Usual Pediatric Dose for Fungal Infection - Disseminated

2 to 11 years:
IDSA guidelines for invasive aspergillosis: 5 to 7 mg/kg IV every 12 hours

12 years or older:
Loading dose: 6 mg/kg IV every 12 hours for 2 doses

Maintenance dose:
IV:
Invasive aspergillosis and serious fungal infections due to Fusarium species and Scedosporium apiospermum: 4 mg/kg IV every 12 hours

Once the patient can tolerate medication given by mouth, the oral tablet form or oral suspension form of voriconazole may be utilized.

Candidemia in nonneutropenic patients and other deep tissue Candida infections: 3 to 4 mg/kg IV every 12 hours

During clinical trials, patients with candidemia received 3 mg/kg IV every 12 hours as primary therapy, while patients with other deep tissue Candida infections received 4 mg/kg as salvage therapy. Appropriate dose should be based on the nature and severity of the infection.

Oral:
Less than 40 kg: 100 mg orally every 12 hours
40 kg or more: 200 mg orally every 12 hours

Duration:
Candidemia in nonneutropenic patients and other deep tissue Candida infections: Patients should be treated for at least 14 days following resolution of symptoms or following last positive culture, whichever is longer.

Case (n=1) - Fusariosis
Greater than 16 years: 6 mg/kg orally twice a day for 8 weeks
Following keratoplasty and the surgical removal of the fungal material, the anterior chamber was irrigated with a 3 mcg/mL solution of voriconazole. Also, voriconazole 10 mcg/0.1 mL was injected intracamerally. Topical voriconazole 1% was applied every half-hour.

Usual Pediatric Dose for Fungal Meningitis

2 to 11 years:
IDSA guidelines for invasive aspergillosis: 5 to 7 mg/kg IV every 12 hours

12 years or older:
Loading dose: 6 mg/kg IV every 12 hours for 2 doses

Maintenance dose:
IV:
Invasive aspergillosis and serious fungal infections due to Fusarium species and Scedosporium apiospermum: 4 mg/kg IV every 12 hours

Once the patient can tolerate medication given by mouth, the oral tablet form or oral suspension form of voriconazole may be utilized.

Candidemia in nonneutropenic patients and other deep tissue Candida infections: 3 to 4 mg/kg IV every 12 hours

During clinical trials, patients with candidemia received 3 mg/kg IV every 12 hours as primary therapy, while patients with other deep tissue Candida infections received 4 mg/kg as salvage therapy. Appropriate dose should be based on the nature and severity of the infection.

Oral:
Less than 40 kg: 100 mg orally every 12 hours
40 kg or more: 200 mg orally every 12 hours

Duration:
Candidemia in nonneutropenic patients and other deep tissue Candida infections: Patients should be treated for at least 14 days following resolution of symptoms or following last positive culture, whichever is longer.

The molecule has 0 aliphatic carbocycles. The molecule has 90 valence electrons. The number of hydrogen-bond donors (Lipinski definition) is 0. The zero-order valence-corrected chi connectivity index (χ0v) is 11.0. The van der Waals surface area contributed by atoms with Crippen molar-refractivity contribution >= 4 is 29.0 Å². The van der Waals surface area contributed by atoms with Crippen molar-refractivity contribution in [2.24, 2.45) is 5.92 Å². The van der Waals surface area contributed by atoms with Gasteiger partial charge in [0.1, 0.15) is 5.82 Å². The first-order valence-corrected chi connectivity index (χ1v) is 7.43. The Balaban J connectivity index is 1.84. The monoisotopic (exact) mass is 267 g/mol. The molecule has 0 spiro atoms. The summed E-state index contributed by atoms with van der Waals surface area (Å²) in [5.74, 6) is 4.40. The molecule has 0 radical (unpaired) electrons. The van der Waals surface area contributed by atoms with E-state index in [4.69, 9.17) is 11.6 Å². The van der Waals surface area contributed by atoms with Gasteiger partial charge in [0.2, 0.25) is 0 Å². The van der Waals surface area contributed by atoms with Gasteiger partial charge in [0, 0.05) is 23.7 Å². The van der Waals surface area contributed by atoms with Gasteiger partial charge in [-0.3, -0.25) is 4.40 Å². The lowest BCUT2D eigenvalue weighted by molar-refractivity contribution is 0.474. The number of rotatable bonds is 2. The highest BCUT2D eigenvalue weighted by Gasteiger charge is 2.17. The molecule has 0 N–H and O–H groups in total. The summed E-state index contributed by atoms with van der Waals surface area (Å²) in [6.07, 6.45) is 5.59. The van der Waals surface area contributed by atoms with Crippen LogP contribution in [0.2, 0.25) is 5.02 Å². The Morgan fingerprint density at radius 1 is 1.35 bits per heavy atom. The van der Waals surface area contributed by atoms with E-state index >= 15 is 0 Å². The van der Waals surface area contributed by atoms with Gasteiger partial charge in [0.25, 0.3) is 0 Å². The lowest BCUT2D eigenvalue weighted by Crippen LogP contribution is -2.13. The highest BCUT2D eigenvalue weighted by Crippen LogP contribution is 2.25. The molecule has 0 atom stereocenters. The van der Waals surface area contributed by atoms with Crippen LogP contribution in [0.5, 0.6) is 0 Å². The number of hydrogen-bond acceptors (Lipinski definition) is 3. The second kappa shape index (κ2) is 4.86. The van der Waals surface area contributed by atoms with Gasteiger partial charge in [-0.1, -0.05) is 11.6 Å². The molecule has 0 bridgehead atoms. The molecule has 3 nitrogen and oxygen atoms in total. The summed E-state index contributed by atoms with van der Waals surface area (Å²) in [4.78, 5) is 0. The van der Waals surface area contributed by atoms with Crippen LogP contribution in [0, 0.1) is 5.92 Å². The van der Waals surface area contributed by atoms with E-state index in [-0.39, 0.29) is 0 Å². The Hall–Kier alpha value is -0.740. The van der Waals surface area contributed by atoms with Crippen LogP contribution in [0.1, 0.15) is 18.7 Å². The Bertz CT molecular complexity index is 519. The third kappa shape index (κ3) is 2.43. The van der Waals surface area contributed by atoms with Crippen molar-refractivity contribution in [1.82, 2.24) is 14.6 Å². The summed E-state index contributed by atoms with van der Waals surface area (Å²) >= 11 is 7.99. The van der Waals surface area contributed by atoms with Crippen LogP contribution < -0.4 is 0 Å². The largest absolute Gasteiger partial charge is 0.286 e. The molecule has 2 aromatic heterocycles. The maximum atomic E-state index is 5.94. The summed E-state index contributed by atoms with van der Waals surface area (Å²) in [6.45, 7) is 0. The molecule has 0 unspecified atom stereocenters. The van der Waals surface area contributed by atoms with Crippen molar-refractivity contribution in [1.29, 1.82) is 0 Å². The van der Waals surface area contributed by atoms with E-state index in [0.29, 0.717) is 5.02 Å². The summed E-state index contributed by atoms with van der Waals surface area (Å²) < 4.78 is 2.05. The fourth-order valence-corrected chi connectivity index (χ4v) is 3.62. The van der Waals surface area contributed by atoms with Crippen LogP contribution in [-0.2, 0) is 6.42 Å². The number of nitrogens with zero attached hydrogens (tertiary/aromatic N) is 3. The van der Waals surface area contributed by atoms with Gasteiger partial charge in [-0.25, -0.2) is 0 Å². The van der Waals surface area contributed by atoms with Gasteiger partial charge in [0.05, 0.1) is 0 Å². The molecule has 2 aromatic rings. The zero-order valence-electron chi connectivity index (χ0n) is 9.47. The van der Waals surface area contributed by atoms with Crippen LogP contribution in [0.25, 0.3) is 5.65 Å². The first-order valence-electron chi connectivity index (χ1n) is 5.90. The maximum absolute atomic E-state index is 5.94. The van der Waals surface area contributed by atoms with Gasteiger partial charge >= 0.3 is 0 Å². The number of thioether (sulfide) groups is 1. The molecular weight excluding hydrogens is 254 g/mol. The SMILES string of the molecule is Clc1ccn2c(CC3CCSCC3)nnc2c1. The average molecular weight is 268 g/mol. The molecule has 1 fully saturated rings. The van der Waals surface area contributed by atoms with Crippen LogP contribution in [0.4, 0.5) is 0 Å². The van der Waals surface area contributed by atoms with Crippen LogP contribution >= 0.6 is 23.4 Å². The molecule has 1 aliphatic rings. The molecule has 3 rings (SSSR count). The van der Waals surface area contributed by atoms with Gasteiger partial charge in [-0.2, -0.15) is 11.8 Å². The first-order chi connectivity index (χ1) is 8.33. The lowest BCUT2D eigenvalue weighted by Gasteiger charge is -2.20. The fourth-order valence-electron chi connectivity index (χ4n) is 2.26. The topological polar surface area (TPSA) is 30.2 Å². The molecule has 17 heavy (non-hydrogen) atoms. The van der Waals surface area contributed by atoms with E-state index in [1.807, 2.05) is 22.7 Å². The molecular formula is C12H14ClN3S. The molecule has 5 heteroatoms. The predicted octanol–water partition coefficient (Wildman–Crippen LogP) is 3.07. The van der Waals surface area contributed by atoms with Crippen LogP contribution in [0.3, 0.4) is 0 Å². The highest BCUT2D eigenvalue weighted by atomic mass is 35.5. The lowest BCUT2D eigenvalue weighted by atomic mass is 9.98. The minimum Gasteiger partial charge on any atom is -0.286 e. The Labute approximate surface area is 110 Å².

Case (n=1) - Fusariosis
Greater than 16 years: 6 mg/kg orally twice a day for 8 weeks
Following keratoplasty and the surgical removal of the fungal material, the anterior chamber was irrigated with a 3 mcg/mL solution of voriconazole. Also, voriconazole 10 mcg/0.1 mL was injected intracamerally. Topical voriconazole 1% was applied every half-hour.

Usual Pediatric Dose for Fusariosis

2 to 11 years:
IDSA guidelines for invasive aspergillosis: 5 to 7 mg/kg IV every 12 hours

12 years or older:
Loading dose: 6 mg/kg IV every 12 hours for 2 doses

Maintenance dose:
IV:
Invasive aspergillosis and serious fungal infections due to Fusarium species and Scedosporium apiospermum: 4 mg/kg IV every 12 hours

Once the patient can tolerate medication given by mouth, the oral tablet form or oral suspension form of voriconazole may be utilized.

Candidemia in nonneutropenic patients and other deep tissue Candida infections: 3 to 4 mg/kg IV every 12 hours

During clinical trials, patients with candidemia received 3 mg/kg IV every 12 hours as primary therapy, while patients with other deep tissue Candida infections received 4 mg/kg as salvage therapy. Appropriate dose should be based on the nature and severity of the infection.

Oral:
Less than 40 kg: 100 mg orally every 12 hours
40 kg or more: 200 mg orally every 12 hours

Duration:
Candidemia in nonneutropenic patients and other deep tissue Candida infections: Patients should be treated for at least 14 days following resolution of symptoms or following last positive culture, whichever is longer.

Case (n=1) - Fusariosis
Greater than 16 years: 6 mg/kg orally twice a day for 8 weeks
Following keratoplasty and the surgical removal of the fungal material, the anterior chamber was irrigated with a 3 mcg/mL solution of voriconazole. Also, voriconazole 10 mcg/0.1 mL was injected intracamerally. Topical voriconazole 1% was applied every half-hour.

Usual Pediatric Dose for Esophageal Candidiasis

12 years or older:
Less than 40 kg: 100 mg orally twice daily
40 kg or more: 200 mg orally twice daily

Patients should be treated for a minimum of 14 days and for at least 7 days following resolution of symptoms.

Renal Dose Adjustments

IV: